Ritika Gimire’s mother left her four year old visually impaired daughter at the Rehabilitation Centre of B.P. Eye Foundation’s (BPEF) Hospital for Children’s Eye ENT and Rehabilitation Services (CHEERS) Ritika would not stop crying as she missed her mother. Born in February 2013, in Shree Bhanjyang village of Lamjung District in the mid-hills of Nepal to Rajendra Ghimire and Rita Neupane Ghimire, Ritika is the only child of her parents. Rita has a physical disability in one of her legs, while Rajendra is visually impaired (with full blindness). When their daughter to Tilganga Hospital, Kathmandu for an eye examination, at three months, they were told that Ritika’s eye problem was a genetic condition, and was incurable. Very disappointed, they returned to Lamjung. Meanwhile, Ritika’s father came in contact with Lok Bahadur Gurung from CHEERS in 2017, who informed him about the Rehabilitation program at CHEERS. Extremely happy to hear that their daughter and other children like her could receive training and then join mainstream schools, Rita took her daughter to Kathmandu. In July 2017, after a thorough medical examination, Ritika was admitted into the Rehabilitation Centre. Rita spent four days with her as part of training and left. Ritika could hardly speak or move around. In a few days, she started to acknowledge her peers’ presence. She was provided with mobility training along with toileting. Gradually she began to walk. Once she could walk independently, she developed building abilities through building blocks. After that, she learned to differentiate shapes and sizes, and picked up behavioral skills as well. Learning to sing was next on the list. Once she gained enough confidence to sing the songs that she liked. She took initiative and kept asking her teachers and caretakers for information. In about three months Ritika became self -reliant and even began guiding some of her peers to the toilet. After a couple of month, Ritika was taught some fine motor skills, identify and separate small and large beads, and identify food on her plate using the clock concept. She could now eat on her own. She also learned to identify, change and separate her clothes for washing. A marked improvement was seen in her daily living activities. She was taught pre braille, after understanding the concepts of big, small, thin, thick, slippery, rough, hard, soft, same and different. Following this, she also learned to count cells in the braille slate, hold the stylus, put braille paper in the braille plate, and read aloud and write code numbers of the braille dot. After practicing for some time she was able to read and write the Nepali alphabets in braille. Ritika was now ready for school. Finally after an internal and external evaluation, she graduated in January 2018, and sought admission in the Resource Class at Namuna Machhindra Secondary School in Kathmandu with a recommendation from the Ministry of Education, Nepal and BPEF-CHEERS.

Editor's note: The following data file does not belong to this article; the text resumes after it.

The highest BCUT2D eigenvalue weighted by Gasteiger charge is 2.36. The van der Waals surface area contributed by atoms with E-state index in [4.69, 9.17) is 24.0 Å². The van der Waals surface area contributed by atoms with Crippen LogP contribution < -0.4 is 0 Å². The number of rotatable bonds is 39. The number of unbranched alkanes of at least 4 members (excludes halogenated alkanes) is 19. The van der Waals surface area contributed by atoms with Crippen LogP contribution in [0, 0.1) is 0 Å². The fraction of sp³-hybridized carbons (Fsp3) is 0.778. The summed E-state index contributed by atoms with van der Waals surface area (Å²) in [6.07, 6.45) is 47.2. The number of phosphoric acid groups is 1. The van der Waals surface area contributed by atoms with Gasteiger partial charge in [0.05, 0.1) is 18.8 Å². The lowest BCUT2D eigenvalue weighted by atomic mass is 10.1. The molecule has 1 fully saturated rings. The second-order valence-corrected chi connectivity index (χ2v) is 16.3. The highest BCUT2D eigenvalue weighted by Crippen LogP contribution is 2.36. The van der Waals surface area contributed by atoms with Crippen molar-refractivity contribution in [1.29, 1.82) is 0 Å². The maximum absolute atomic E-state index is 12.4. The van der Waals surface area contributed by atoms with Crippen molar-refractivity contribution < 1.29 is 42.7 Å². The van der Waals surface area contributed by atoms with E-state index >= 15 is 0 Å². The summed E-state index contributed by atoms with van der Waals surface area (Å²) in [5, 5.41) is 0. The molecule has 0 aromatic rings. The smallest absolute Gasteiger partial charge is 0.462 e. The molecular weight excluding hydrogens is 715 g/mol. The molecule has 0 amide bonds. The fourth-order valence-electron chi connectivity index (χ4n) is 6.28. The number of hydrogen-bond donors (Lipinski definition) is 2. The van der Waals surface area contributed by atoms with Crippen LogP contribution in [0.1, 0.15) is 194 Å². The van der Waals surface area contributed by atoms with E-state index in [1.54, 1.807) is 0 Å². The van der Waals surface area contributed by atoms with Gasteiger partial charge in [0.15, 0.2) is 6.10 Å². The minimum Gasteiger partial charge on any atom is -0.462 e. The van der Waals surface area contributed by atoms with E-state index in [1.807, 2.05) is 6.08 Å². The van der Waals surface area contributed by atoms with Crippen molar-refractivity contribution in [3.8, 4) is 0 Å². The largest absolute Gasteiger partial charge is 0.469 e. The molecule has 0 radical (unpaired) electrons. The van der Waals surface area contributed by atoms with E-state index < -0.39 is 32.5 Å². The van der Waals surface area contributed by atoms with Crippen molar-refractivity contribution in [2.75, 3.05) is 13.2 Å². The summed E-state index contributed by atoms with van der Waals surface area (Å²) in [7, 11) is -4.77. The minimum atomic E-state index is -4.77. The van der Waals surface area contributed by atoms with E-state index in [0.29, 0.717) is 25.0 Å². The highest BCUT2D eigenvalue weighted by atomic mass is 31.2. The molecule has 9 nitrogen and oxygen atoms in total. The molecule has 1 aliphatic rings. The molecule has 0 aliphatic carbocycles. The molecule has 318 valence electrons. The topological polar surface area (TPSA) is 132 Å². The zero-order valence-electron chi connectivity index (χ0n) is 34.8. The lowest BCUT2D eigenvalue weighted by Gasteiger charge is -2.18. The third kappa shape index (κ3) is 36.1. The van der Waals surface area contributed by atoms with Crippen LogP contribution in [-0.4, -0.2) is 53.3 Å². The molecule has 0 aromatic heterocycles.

Her teachers were all praises for her when BPEF-CHEERS team visited Ritika in school in 2019. “She is disciplined, and doing very well in her studies, although her English is a bit weak. The children who have trained at CHEERS are different from the children that have not been trained and are coming straight from their parents’ homes. They are disciplined, obedient and know how to socialize. Their training has helped them develop some good habits,” said Indira Aryal, Resource Teacher at Namuna School. After spending two years in Namuna, Ritika’s parents got her admitted into Laboratory School in Kathmandu in 2020. “My daughter is as good as any sighted child. I want to give her the best education and opportunities that we did not get when we were growing up. I feel she will do better in a private school. Even if I have to eat one meal less, I want my daughter to go to the best school,” remarked Rita Neupane. On meeting Ritika in 2021, she appeared to be a confident, self-reliant girl, unlike the little girl who had first joined CHEERS. “I stand among the top ten in my class and get A plus grades. I know how to use computers. I learnt it watching my dad and also asked him to teach me during the Lockdown.” remarked Ritika proudly. Now in class IV, she is expressive, speaks fluent English and wants to become a police officer when she grows up. She is one of the 44 female beneficiaries of the USAID(PGRD-14-0002-17) supported project, From Margins to Mainstream :Promoting Disability Inclusive Education, who received training at CHEERS, got enrolled in school and is continuing her education and performing well.